Recently Crunchyroll updated their manga offerings with three brand new titles. One of the titles in question is Koe no Katachi which Crunchyroll translate as A Silent Voice. The series is on-going and Crunchyroll have added the first 29 chapters of the series with further chapters to be added as they’re released in Japan from the 8th of April. I sped through the current chapters and fell in love with the story very quickly, so I decided to throw a review together.
The story of A Silent Voice is centred on Shōko Nishimiya and Ishida Shouya. As a middle school student Shoko transfers to Ishida’s school, but things don’t quite go as well as they could have. Shoko is deaf and because of this is badly bullied by Ishida and the rest of her classmates until she is forced to transfer schools again. Ishida is turned on by his friends and classmates after Shoko transfers away and badly bullied until high school, at age 17 we rejoin a regretful Ishida as he goes to find Shoko and apologize for his actions.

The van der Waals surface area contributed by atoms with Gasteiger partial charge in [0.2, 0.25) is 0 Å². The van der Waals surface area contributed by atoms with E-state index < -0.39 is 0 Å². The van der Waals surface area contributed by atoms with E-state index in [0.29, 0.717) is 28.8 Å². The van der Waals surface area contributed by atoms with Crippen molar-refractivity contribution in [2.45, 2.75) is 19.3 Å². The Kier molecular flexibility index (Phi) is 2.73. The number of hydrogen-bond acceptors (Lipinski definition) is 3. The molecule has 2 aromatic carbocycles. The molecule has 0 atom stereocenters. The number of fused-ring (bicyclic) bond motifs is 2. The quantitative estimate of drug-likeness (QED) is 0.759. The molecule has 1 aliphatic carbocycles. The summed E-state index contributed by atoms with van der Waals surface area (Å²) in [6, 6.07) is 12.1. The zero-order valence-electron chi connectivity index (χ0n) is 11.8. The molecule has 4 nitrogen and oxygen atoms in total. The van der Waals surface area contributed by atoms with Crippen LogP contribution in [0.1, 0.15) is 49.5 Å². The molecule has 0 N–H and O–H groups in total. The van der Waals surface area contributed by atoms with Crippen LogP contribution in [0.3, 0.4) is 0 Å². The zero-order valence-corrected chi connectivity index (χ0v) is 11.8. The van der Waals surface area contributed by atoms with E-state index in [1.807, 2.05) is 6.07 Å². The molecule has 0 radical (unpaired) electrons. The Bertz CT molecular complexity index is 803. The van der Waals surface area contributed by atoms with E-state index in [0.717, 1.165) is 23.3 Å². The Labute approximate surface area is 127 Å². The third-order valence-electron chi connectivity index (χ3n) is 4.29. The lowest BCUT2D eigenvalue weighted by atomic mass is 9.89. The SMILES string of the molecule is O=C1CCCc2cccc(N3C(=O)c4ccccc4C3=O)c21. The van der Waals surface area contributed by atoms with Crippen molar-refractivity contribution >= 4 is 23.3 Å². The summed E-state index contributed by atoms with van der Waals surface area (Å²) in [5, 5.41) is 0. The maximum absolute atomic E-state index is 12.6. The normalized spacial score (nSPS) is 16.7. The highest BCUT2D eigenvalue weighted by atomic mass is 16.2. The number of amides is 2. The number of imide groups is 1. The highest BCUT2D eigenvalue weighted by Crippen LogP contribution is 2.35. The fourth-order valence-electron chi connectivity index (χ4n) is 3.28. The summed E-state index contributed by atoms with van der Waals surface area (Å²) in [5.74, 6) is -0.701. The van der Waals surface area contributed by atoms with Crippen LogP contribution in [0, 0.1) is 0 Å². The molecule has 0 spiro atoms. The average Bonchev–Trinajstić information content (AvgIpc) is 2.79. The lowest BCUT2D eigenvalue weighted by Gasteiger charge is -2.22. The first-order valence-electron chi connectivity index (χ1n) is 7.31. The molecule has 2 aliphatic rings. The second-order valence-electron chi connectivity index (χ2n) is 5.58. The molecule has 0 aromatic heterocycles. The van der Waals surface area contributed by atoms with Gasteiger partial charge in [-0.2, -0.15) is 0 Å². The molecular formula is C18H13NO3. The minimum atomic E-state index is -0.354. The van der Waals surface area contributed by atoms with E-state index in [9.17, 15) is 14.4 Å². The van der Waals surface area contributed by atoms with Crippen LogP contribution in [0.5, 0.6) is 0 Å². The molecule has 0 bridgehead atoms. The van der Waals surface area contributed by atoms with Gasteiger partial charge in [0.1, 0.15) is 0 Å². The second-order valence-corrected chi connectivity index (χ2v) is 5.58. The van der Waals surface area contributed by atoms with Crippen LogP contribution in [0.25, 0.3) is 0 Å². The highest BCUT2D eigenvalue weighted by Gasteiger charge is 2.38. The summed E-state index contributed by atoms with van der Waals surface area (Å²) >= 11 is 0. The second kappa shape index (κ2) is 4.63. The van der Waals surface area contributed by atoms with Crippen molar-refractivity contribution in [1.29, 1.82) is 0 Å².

A Silent Voice does things quite nicely in this regard, the first chapter shows 17 year-old Ishida about to confront Shoko and apologize, but before we get to see their interaction the story flashes back to Ishida and his friends as kids just before Shoko transfers into their class. The series continues into its next five chapters showing us Shoko coming into class and Ishida’s and the class’ reaction to her joining them and their childish curiosity about her being deaf. It’s a nice way of handling things, we’re shown everything that happens to Shoko and how quickly and harshly everyone turns on Ishida afterwards. The author builds the story and characters carefully, dealing with a very sensitive issue and yet never really putting a foot wrong in how she portrays everything that happens. Ishida is singled out by his classmates after Shoko transfers away and is labelled as a bully until high school. He’s on his own and we watch him mentally drop quite a way before he finally decides to go and apologize to Shoko, which is where our story truly begins. After meeting and speaking to Shoko he realises his life still has some meaning and that he must make amends for his past actions in whatever way he can. It’s an interesting turn of events and definitely a welcome one for the story, not only letting us get to know Shoko a bit better, but also showing Ishida and how he thinks and feels so many years later.